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Gay US Catholics will greet pope with rainbow rosaries, not protests

Pope Francis told an elderly audience he, too, is "a little bit sick" and he's said he doesn't think his pontificate will last more than five years. Creative Commons image by the Catholic Church (England and Wales)
Pope Francis delivers his blessing while praying at a statue of Mary overlooking the Spanish Steps in Rome on Dec. 8, 2014, during the feast of the Immaculate Conception. Photo by Paul Haring, courtesy of Catholic News Service

Pope Francis delivers his blessing while praying at a statue of Mary overlooking the Spanish Steps in Rome on Dec. 8, 2014, during the feast of the Immaculate Conception. Photo by Paul Haring, courtesy of Catholic News Service

NEW YORK (Reuters) For months, gay Catholics have laid out plans for Pope Francis’ visit to the United States: They will fly rainbow flags, wear rainbow prayer cloths, carry rainbow rosaries. A Tumblr page is being set up, an online petition will circulate.

More telling, perhaps, is what they won’t do.

Gay rights activists say they have no intention of staging protests, sit-ins or large-scale demonstrations during the September 22-27 visit over the treatment of gay Catholics by church leaders, who have lobbied against same-sex marriage and forced the firings of gay workers from their institutions.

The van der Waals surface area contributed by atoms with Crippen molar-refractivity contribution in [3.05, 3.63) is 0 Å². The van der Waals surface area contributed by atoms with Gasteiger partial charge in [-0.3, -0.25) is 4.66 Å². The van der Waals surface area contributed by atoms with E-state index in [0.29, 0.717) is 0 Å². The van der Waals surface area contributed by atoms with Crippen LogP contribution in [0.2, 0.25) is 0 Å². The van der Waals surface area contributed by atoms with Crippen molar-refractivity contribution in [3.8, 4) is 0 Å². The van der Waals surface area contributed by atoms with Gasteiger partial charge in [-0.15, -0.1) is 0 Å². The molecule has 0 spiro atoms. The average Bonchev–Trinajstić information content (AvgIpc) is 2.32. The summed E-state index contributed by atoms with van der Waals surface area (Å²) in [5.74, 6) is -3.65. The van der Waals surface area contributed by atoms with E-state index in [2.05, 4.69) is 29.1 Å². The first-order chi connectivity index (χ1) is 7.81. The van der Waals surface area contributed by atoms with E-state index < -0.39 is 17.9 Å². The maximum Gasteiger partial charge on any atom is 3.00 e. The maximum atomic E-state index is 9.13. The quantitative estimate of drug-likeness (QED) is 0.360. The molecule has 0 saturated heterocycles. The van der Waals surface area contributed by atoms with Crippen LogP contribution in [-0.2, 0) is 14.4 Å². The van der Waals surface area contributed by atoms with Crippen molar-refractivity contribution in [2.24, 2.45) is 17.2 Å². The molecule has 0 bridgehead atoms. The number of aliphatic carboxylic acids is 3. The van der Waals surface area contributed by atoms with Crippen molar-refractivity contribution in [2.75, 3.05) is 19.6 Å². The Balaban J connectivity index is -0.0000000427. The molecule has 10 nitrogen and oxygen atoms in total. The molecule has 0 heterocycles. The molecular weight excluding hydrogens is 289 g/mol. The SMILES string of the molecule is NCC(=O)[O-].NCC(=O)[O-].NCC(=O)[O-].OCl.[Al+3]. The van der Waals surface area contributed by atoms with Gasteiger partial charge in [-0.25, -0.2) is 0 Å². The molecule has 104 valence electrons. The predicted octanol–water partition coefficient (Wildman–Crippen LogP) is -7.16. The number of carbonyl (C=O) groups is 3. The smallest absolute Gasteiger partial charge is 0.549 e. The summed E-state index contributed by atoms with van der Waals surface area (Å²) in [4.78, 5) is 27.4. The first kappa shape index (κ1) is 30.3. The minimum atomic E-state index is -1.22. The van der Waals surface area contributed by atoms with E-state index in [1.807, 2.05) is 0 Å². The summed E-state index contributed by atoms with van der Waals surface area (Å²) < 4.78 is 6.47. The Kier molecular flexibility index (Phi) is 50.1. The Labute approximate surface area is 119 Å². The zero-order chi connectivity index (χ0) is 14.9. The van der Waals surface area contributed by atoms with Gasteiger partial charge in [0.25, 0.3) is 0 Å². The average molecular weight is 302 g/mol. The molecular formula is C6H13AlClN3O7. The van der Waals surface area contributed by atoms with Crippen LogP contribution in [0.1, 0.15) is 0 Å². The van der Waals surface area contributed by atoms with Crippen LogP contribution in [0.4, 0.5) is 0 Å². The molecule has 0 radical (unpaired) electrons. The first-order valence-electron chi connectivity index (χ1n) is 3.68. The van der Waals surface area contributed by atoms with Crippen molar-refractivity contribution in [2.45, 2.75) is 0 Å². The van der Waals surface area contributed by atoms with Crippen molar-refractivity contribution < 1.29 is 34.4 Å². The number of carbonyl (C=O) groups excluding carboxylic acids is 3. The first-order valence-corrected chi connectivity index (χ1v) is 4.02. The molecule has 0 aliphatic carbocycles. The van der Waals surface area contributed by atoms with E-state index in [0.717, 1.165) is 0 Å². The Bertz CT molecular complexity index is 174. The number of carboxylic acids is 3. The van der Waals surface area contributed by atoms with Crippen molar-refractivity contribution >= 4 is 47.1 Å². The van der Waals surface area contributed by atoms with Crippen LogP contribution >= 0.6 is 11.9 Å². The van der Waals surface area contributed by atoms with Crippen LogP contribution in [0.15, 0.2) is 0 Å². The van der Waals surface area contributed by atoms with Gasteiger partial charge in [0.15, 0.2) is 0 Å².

It’s an intentionally low-key approach that gay rights leaders hope will improve relations with the Roman Catholic Church, without the risk of offending a pope who is both popular and has offered a more merciful message.

The pontiff’s first-ever visit to the United States comes just months after a seminal moment for gay Americans, when the Supreme Court made same-sex marriage legal across all 50 states.

“We’re not looking for a confrontation opportunity,” said Lisbeth Melendez Rivera, head of Latino and Catholic initiatives at Human Rights Campaign, which works for gay, lesbian, bisexual and transgender, or LGBT, equality. “We’re looking for dialog that leads to the full inclusion of our people in the church.”

Gay Catholics have been energized by comments made by Francis, who famously replied, “Who am I to judge?” when asked about gay men serving in the clergy the first year of his papacy. More recently, the pope encouraged parents to be more accepting of their gay and lesbian children and met privately with a transgender man at the Vatican.

While openly pushing for a more inclusive church, Francis has nevertheless stuck to Catholic doctrine, like when he indicated in January that the church was threatened by same-sex marriage. Change in doctrine, gay activists know, is likely to come slowly, if at all.


READ: Conservatives outraged at gays on White House guest list for Pope Francis! (Vatican, not so much)


With that in mind, organizers did discuss the possibility of a more forceful presence during the papal tour to Washington DC, New York City and Philadelphia, said Ross Murray, director of programs for GLAAD, a gay and lesbian media monitoring group.

“But I think for a lot of these Catholics, especially those who feel a sense of hope with Francis, this is really about how to carefully call the hierarchy into the next relationship phase with LGBT people.”

What that next phase entails is difficult to predict. The church remains a difficult fit for many gays and lesbians, who make up roughly 4 percent of 78 million U.S. members, advocates say. The church counsels abstinence and teaches that homosexuality is an affliction rather than sexual identity, while same-sex marriage is not recognized.